in Air Transport

Fastjet set for Mozambican and South African market entries

Posted 10 October 2017 · Add Comment

South Africa-based ACMI/charter specialist, Solenta Aviation Group, has increased its stake in fastjet plc ahead of the low-cost airline's push into the South African and Mozambican markets, reports ch-aviation.

fastjet has said that in order to support its growth initiatives, it had held an accelerated book build and a subscription which raised gross cash proceeds of not less than USD44 million. Aside from existing major shareholders such as easyGroup Holdings, support came from Solenta Aviation Group which increased its stake in the firm from 28% to 29.9%.

It is recalled that as part of the original buy-in deal between fastjet and Solenta announced this year, fastjet will be able to deploy Solenta aircraft on any one of Solenta's AOCs on the African continent under the fastjet brand in exchange for a cost contribution/revenue share, depending on use.

As such, fastjet has confirmed it will enter the Mozambican market through Solenta Aviation Mozambique (Maputo) which, as recently reported, was granted scheduled domestic passenger route authorities covering Maputo to each of Beira, Tete, Nampula, and Lichinga. Operations are expected to commence later this month. 

In tandem to the Mozambican market, fastjet will also make its South African market debut under a branding agreement with Federal Air (7V, Durban Virginia).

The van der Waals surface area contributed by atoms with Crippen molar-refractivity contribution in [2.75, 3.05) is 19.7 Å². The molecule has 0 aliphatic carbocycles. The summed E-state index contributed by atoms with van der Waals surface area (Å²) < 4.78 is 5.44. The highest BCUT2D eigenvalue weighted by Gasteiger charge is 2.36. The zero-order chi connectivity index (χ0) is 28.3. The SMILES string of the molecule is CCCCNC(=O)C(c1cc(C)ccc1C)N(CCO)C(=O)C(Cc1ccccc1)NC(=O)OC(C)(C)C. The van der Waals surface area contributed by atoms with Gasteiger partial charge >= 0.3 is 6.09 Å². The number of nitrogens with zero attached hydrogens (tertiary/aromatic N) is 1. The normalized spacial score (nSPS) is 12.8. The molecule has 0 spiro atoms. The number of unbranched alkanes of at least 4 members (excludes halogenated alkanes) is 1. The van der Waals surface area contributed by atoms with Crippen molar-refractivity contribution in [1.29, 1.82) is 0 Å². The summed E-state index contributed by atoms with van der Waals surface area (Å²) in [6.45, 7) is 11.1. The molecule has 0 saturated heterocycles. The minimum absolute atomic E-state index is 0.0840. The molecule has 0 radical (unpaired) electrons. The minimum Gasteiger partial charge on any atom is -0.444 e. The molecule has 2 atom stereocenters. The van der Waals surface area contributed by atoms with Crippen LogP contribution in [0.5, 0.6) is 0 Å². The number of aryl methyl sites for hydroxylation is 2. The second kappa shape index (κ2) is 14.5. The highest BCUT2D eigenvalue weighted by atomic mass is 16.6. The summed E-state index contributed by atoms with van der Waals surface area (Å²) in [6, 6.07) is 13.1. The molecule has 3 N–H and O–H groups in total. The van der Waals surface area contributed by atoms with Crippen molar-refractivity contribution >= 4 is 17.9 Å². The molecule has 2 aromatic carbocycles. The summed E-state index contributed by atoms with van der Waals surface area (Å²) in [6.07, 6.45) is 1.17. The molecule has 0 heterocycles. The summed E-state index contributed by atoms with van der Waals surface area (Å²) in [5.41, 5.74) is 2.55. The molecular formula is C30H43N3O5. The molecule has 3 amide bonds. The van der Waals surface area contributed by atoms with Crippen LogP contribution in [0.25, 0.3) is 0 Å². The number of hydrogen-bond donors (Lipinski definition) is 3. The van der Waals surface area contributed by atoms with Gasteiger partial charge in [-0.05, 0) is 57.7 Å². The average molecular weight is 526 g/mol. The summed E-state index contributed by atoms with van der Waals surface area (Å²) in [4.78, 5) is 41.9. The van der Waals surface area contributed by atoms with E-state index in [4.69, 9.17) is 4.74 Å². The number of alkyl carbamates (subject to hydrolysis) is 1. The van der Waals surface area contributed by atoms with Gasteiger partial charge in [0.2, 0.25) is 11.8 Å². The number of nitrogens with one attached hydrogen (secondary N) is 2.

"Its established network comprising 10 tourism and business destinations provides a viable South African market brand entry for fastjet and a platform from which to grow through adding more destinations within this country," fastjet said.

Entry into the Mozambican and South African markets will be undertaken by a trio of ATR72-600s - - which will be secured on ten-year contracts. The firm said it had signed a letter of intent with ACIA, a member of the ACIA Aero Capital group, for the aircraft which are due to be deployed over the next six months in South Africa, Tanzania, Mozambique, and possibly Zimbabwe. 

"With the expansion into the new markets, these aircraft will assist fastjet in equipping itself with the appropriate aircraft capacity," it said. "The 70 seater ATR planes, which are turboprops, accommodate shorter runways and deliver better fuel efficiency and per seat passenger costs, on sub 1-hour route flights."

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